We believe that it is just to apply the proportion of fault of the injured spouse to the other's damages for loss of consortium. The fact that each spouse is equal and independent and suffers a personal loss when the other is injured, does not alter the fact that the basis for recovery for loss of consortium is "interference with the continuance of a healthy and happy marital life" and "injury to the conjugal relation." Schreiner [ v. Fruit] 519 P.2d  at 465, 466 [(Alaska 1975)]. As we recognized in Kaatz [ v. State] 540 P.2d  at 1047 [(Alaska 1975)], the loss resulting from an accident is best distributed among those whose negligence caused it in proportion to the fault of each of them. If this ideal were applied to this case Eggert would bear 85% of Helen Working's loss, and Donavon Working 15%. It is true, technically, that this result is not achieved by reducing, as we do here, Helen Working's recovery, and the amount that Eggert must pay, by 15%. It is, however, very close to the same thing, because the evidence is clear that the Workings are in effect, if not in law, an economic unit. That, it seems to us, is likely to be the case in most instances where substantial loss of consortium damages are suffered.
In the case at bar appellee was 60% negligent. It follows that it should only be responsible for 60% of all the total damages caused by the combined negligence of appellee and Sam Quadrone. We hold that the trial court was correct in reducing appellant's award by 40%.
Appellant next assigns as error the court's having taken away from the jury the question of whether the contributory negligence of her husband applied to her award. First, it should be noted that no objection to the note the court sent to the jury appears on the record. The record reveals only that the judge conferred with counsel and the note to the jury followed. Second, even in appellant's Objection to Judgment no direct objection was raised. Rather, it is raised for the first time in the appellate briefs. Even if the objection were timely raised, however, it has no merit. Although there is ample support for appellant's contention that "Contributory negligence as would deprive plaintiff of the right of recovery was, and still is, a question for the jury," Cheney v. Superior Court, 144 Ariz. at 448, 698 P.2d at 693, appellant's fault is not at issue. At no time was appellant accused of being contributorily negligent. Rather, the issue the court withheld from the jury dealt with the effect appellant's husband's fault would have on her award. The court was correct, therefore, in advising the jury that the question was strictly a legal one and beyond its purview.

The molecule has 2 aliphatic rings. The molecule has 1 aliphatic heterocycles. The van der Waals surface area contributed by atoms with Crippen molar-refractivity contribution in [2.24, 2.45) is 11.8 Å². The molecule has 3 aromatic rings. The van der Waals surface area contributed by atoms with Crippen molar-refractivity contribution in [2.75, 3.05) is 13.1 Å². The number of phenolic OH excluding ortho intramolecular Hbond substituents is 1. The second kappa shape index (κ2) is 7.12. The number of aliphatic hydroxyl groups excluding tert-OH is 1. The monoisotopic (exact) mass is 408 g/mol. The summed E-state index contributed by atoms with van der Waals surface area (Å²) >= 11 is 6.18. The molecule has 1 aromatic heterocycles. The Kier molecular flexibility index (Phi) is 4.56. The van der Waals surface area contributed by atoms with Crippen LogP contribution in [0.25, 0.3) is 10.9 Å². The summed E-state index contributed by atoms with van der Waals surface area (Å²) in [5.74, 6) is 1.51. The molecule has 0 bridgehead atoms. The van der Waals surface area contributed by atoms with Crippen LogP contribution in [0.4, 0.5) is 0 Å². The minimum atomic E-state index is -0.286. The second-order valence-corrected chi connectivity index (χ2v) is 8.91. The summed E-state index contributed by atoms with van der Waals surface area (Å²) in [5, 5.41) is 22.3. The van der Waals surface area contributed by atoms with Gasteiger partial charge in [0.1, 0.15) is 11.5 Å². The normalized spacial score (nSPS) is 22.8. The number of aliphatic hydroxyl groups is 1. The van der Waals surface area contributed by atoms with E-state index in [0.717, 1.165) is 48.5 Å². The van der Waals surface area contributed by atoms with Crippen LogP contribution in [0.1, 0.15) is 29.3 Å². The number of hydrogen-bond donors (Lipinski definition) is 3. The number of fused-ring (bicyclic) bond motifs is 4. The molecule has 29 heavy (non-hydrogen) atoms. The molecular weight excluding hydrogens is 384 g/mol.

Finally, appellant argues that reduction of her award contravenes Article 2, Section 31 of Arizona's Constitution, which prohibits any law from being enacted that limits the amount of damages recoverable for injury or death. However, Article 18, Section 5 of our constitution also recognizes that recovery for damages can be limited because of contributory negligence. Further, in City of Phoenix v. Superior Court, 149 Ariz. 143, 717 P.2d 447 (1986), our supreme court held that Arizona's comparative negligence statute did not violate the constitution. Appellant's contention therefore is without merit.
ROLL and FERNANDEZ, JJ., concur.